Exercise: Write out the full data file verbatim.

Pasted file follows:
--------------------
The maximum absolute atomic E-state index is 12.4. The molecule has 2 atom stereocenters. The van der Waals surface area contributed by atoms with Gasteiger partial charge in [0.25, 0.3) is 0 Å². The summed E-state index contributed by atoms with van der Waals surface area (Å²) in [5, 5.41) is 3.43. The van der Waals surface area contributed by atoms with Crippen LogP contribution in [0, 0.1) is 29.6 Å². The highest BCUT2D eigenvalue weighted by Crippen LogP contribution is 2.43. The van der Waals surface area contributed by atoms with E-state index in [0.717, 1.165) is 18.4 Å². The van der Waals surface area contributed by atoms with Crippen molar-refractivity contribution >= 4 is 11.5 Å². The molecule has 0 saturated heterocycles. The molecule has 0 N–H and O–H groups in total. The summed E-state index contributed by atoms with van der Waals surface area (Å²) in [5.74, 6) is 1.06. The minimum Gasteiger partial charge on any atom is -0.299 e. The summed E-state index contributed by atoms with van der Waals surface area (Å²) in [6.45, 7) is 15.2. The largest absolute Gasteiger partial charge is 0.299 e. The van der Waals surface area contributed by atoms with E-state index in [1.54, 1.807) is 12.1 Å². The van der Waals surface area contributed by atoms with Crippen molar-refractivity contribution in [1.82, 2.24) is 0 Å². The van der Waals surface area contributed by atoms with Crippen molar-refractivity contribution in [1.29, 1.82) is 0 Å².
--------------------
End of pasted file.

The maximum absolute atomic E-state index is 12.4. The molecule has 2 atom stereocenters. The van der Waals surface area contributed by atoms with Gasteiger partial charge in [0.25, 0.3) is 0 Å². The summed E-state index contributed by atoms with van der Waals surface area (Å²) in [5, 5.41) is 3.43. The van der Waals surface area contributed by atoms with Crippen LogP contribution in [0, 0.1) is 29.6 Å². The highest BCUT2D eigenvalue weighted by Crippen LogP contribution is 2.43. The van der Waals surface area contributed by atoms with E-state index in [0.717, 1.165) is 18.4 Å². The van der Waals surface area contributed by atoms with Crippen molar-refractivity contribution >= 4 is 11.5 Å². The molecule has 0 saturated heterocycles. The molecule has 0 N–H and O–H groups in total. The summed E-state index contributed by atoms with van der Waals surface area (Å²) in [5.74, 6) is 1.06. The minimum Gasteiger partial charge on any atom is -0.299 e. The summed E-state index contributed by atoms with van der Waals surface area (Å²) in [6.45, 7) is 15.2. The largest absolute Gasteiger partial charge is 0.299 e. The van der Waals surface area contributed by atoms with E-state index in [1.54, 1.807) is 12.1 Å². The van der Waals surface area contributed by atoms with Crippen molar-refractivity contribution in [1.82, 2.24) is 0 Å². The van der Waals surface area contributed by atoms with Crippen molar-refractivity contribution in [1.29, 1.82) is 0 Å².